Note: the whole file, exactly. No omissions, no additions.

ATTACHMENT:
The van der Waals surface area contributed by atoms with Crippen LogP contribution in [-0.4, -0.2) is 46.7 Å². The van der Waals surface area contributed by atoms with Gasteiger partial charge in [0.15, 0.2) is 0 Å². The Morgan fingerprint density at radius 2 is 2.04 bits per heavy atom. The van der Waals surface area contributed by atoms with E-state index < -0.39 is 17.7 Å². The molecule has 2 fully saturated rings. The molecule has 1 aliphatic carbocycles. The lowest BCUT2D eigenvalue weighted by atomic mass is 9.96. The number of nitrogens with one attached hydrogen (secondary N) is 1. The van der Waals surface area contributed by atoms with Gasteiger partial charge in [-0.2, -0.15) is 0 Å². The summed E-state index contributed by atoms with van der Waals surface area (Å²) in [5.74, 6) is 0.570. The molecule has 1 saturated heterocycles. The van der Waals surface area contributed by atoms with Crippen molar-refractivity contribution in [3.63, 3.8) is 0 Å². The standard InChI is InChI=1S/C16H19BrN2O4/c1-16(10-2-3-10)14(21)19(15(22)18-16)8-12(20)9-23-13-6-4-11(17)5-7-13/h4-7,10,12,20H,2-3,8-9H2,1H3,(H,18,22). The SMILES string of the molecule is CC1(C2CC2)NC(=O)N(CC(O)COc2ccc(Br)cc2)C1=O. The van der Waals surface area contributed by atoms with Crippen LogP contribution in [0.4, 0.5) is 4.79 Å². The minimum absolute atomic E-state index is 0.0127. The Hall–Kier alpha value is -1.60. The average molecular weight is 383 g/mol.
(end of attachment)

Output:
The van der Waals surface area contributed by atoms with Crippen LogP contribution in [-0.4, -0.2) is 46.7 Å². The van der Waals surface area contributed by atoms with Gasteiger partial charge in [0.15, 0.2) is 0 Å². The Morgan fingerprint density at radius 2 is 2.04 bits per heavy atom. The van der Waals surface area contributed by atoms with E-state index < -0.39 is 17.7 Å². The molecule has 2 fully saturated rings. The molecule has 1 aliphatic carbocycles. The lowest BCUT2D eigenvalue weighted by atomic mass is 9.96. The number of nitrogens with one attached hydrogen (secondary N) is 1. The van der Waals surface area contributed by atoms with Gasteiger partial charge in [-0.2, -0.15) is 0 Å². The summed E-state index contributed by atoms with van der Waals surface area (Å²) in [5.74, 6) is 0.570. The molecule has 1 saturated heterocycles. The van der Waals surface area contributed by atoms with Crippen molar-refractivity contribution in [3.63, 3.8) is 0 Å². The standard InChI is InChI=1S/C16H19BrN2O4/c1-16(10-2-3-10)14(21)19(15(22)18-16)8-12(20)9-23-13-6-4-11(17)5-7-13/h4-7,10,12,20H,2-3,8-9H2,1H3,(H,18,22). The SMILES string of the molecule is CC1(C2CC2)NC(=O)N(CC(O)COc2ccc(Br)cc2)C1=O. The van der Waals surface area contributed by atoms with Crippen LogP contribution in [0.4, 0.5) is 4.79 Å². The minimum absolute atomic E-state index is 0.0127. The Hall–Kier alpha value is -1.60. The average molecular weight is 383 g/mol.